01-17-2003, 02:23 PM
:) It's easy to heighten a curb, check this link:

John Bridge
01-17-2003, 04:07 PM

On the pre-slope it could be that the guy didn't know any better, but it's more likely the pan was done by a plumber and the tile man had no control over it.

I keep meaning to get hold of somebody at Oatey and have them change their instructions to agree with the codes. I write it down and then forget about it. I'm writing it down again. ;)

There is usually at least an inch of slop in the width of a shower door frame. Check it out. On the curb height, do it like Dave M. did. Bond a thin layer of thin set to the old mud and then add the new. It'll stick. If your deck mud curb has held together thus far, I wouldn't worry about it. Deck mud becomes very strong. It's just that most people can't get it to hold together until it cures out. You must be somebody. ;)

01-20-2003, 08:42 AM
Thanks guys for the link and response. John, my wife says I'm somethin too! Just haven't figured out what yet. :)

The shower door width does have some slop in it but I am trying to avoid drilling more holes in the frame if I can. I did make some progress this weekend on the project, unfortunately I'm still a long way from tiling. :( I've got some drywall work to finish up, then paint and I still need to tear the tile off the floor and re-level it, then tile and trim). I was thinking of breaking things up and start tiling the shower but I need to clean up before I start that. I'm hoping to be finished with the whole thing in the next few weeks!!!! Still a lot to do though. Thanks again for the help and one of the most informative web sites I've ever come across.


John Bridge
01-20-2003, 06:13 PM
I think that's the way to go. Get all the grunt work out of the way at once. Then it's all down hill. (Mostly) ;)

01-21-2003, 07:32 AM
Got things cleaned up a bit last night but still need to remove the tile on the main floor so I've still got some grunt work to go.

Thinking ahead though, I'm planning to tile the ceiling in the shower with 6x6 ceramic. What is the best way to support the tile while the thinset dries? I was thinking of cutting a piece of plywood the size of the ceiling and propping it up with some 2x4's. Is that overkill? Do I need to support them at all. I was thinking that if I mixed the thinset a little stiff maybe it would help hold things in place without the additional support. I did see the pictures with the heavy duty bracing for the LARGE ceiling tile (I think "panels" would be a more appropriate term) :eek: I'm pretty sure that's a little more than I need.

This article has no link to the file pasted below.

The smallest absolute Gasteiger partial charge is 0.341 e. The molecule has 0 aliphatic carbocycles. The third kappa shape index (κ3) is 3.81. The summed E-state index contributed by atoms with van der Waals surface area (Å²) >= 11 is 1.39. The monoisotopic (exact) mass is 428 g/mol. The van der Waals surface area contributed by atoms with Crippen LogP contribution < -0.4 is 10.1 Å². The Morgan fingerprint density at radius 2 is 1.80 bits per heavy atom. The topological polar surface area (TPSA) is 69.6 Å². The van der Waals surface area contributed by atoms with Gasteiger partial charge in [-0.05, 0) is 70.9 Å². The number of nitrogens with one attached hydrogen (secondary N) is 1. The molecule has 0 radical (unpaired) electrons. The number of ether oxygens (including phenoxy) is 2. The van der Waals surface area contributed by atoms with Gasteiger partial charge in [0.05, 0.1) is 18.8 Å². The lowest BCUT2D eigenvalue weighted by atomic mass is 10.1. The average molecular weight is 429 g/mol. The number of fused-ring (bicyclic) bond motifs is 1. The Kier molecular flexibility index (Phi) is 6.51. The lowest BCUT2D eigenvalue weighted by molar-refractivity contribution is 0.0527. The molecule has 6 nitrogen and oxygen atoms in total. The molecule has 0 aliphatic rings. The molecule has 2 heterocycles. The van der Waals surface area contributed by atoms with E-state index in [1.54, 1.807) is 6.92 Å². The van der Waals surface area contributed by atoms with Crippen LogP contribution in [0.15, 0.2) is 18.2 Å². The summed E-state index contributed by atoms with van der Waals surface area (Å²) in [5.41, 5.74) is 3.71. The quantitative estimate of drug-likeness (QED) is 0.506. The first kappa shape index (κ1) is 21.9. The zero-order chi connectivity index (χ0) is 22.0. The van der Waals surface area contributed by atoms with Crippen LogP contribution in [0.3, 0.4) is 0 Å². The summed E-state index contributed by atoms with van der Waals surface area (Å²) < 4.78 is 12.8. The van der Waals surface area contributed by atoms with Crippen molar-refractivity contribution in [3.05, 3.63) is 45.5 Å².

01-21-2003, 07:41 AM
This is One area where John and i have crossed horns a couple times. Mastic works very well for a cieling and there will be no need for any bracing at all. Use a type 2 mastic Mapei makes a very good one.Use a 1/4 x 1/4 sq notch trowel and push the tile up into the mastic.suction will hold it for forever. allow 36 hours to dry before grouting.
The only time i use thinset on cielings is for marble, granite, or a larger format tile. I have i am sure a thousand feet or more of cieling tile stuck with mastic thats still there. Use thinset for the walls though OK :)

01-21-2003, 08:16 AM
Boy, now I am confused. I thought mastic was a no-no for anywhere near water. Obvioulsy the ceiling isn't going to get soaked though. Is the type 2 a water or moisture resistant version? It appeared that the tile I removed from the ceiling was stuck up with construction adhesive. It was up for 8 years and I never had one come loose so I guess anything is possible. I'll have to check and see what Home Depot has for mastic. I'd also be interested to hear John's response.

John Bridge
01-21-2003, 08:05 PM
As much as I love to speak badly about ma- m- mas- - - mastic, it will work on the ceiling. It will not get wet

However, you can do the same thing with thinset. You can glue the tiles to the sheetrock and walk away. The odds of six-inch tiles falling down is pretty remote. Make sure you get good suction and don't have a lot of material between the back of the tiles and the sheetrock. You'll be fine.

And Todd,

You know we don't lock horns. Knock down dragem up, maybe, be we don't lock horns. :D